Fort Liberty — the North Carolina Army installation formerly known as Fort Bragg — is going solar in an unconventional way.
The Army has put 2,700 solar panels on a lake at nearby Camp Mackall. The panels float on the surface and provide clean energy that helps power Army operations.
Audrey Oxendine is the energy and utilities branch chief for the fort. She says a traditional ground-mounted solar installation would have required cutting down trees on land that’s used for special forces training.
“We also have endangered species in that area, the red-cockaded woodpecker, so we didn’t want to affect their habitat,” she says.
So the Army decided to go with floating solar instead.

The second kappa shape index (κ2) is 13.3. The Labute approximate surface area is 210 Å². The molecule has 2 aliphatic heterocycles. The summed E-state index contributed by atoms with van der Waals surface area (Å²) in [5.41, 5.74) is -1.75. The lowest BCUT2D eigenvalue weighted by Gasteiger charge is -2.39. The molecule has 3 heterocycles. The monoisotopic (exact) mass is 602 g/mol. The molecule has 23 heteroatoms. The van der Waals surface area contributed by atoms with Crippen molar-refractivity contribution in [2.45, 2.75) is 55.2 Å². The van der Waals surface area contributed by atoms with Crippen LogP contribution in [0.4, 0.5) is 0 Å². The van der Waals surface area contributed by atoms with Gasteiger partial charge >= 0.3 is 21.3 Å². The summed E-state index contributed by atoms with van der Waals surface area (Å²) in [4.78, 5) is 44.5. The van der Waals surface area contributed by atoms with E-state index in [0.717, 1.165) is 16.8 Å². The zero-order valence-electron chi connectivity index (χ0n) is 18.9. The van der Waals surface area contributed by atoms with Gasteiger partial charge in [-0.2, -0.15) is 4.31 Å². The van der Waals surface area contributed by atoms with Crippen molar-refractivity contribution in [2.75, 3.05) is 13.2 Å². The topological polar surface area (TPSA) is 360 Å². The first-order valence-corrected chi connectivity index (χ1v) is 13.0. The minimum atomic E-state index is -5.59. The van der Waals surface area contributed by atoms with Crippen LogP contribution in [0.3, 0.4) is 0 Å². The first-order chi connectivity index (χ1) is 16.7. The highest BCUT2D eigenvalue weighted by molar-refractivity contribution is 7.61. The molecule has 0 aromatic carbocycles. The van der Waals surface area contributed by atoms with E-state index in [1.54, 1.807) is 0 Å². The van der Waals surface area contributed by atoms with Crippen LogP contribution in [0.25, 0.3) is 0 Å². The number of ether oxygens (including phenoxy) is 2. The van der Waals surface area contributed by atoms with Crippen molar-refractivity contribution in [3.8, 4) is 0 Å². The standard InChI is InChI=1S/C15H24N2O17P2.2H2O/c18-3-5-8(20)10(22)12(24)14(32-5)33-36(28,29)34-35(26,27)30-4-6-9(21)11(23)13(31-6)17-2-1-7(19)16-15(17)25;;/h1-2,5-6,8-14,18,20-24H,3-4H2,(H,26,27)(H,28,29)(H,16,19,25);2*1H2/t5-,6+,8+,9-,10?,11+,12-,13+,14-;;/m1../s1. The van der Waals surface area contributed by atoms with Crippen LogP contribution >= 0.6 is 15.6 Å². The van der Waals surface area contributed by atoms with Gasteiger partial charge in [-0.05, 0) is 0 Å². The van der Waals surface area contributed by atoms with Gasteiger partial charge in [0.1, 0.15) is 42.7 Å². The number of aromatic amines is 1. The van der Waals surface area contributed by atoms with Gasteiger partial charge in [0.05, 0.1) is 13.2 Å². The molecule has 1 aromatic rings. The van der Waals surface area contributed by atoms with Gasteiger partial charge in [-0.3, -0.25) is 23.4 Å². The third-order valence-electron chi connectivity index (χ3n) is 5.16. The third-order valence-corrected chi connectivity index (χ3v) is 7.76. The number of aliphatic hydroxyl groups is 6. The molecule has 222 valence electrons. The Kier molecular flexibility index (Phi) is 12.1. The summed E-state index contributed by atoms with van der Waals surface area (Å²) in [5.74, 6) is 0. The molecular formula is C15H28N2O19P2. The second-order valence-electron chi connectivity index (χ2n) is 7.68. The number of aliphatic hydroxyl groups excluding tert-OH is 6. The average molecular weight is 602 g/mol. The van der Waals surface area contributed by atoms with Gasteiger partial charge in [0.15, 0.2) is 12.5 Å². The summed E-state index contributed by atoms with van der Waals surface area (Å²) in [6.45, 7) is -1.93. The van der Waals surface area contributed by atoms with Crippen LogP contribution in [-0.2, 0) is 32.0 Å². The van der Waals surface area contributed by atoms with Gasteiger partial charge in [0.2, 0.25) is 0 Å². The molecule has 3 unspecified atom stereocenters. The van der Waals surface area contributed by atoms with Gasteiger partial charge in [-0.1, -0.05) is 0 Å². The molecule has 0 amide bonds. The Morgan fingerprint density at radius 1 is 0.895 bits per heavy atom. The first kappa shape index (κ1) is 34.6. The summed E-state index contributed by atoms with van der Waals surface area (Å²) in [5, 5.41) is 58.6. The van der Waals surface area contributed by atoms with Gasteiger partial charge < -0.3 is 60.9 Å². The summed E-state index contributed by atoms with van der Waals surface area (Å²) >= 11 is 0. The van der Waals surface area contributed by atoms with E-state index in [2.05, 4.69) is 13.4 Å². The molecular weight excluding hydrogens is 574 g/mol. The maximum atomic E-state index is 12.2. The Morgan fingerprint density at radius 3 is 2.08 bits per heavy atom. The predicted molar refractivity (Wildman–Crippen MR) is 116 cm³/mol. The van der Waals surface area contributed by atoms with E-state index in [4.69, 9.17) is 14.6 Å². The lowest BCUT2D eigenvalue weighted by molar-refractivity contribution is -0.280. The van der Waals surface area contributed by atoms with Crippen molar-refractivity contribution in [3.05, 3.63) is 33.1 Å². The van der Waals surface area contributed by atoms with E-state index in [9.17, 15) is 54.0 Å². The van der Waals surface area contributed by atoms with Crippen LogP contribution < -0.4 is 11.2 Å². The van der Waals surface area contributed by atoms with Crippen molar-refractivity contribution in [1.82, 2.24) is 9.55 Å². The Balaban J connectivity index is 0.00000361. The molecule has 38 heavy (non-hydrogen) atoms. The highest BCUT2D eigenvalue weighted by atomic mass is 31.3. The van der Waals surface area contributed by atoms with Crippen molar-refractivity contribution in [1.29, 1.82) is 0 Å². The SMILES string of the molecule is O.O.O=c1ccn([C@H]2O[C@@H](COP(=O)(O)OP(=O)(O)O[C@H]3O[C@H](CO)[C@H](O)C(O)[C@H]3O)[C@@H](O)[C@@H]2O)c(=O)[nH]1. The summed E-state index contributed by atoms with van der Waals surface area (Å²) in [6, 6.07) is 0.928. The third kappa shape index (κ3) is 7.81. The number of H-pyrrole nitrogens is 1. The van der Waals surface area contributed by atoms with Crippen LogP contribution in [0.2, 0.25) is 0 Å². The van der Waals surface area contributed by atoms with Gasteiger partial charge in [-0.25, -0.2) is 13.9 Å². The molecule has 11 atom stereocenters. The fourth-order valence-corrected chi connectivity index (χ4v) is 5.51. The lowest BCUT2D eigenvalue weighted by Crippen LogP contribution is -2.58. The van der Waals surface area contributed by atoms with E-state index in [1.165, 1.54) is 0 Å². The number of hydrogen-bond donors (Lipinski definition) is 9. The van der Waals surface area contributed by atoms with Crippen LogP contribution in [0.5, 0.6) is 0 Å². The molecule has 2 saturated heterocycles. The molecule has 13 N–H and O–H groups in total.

“They build it on the shoreline, and then as they get them assembled almost like Legos, they push it out into the lake,” Oxendine says.
The installation also includes battery storage. The next step is to tie the system into a microgrid that can be disconnected from the main electric grid if there’s a power outage.
So even if there’s a disaster, Fort Liberty will be able to use the on-site solar and battery storage system to run its essential services. And that will be good for the climate and national security.
Reporting credit: ChavoBart Digital Media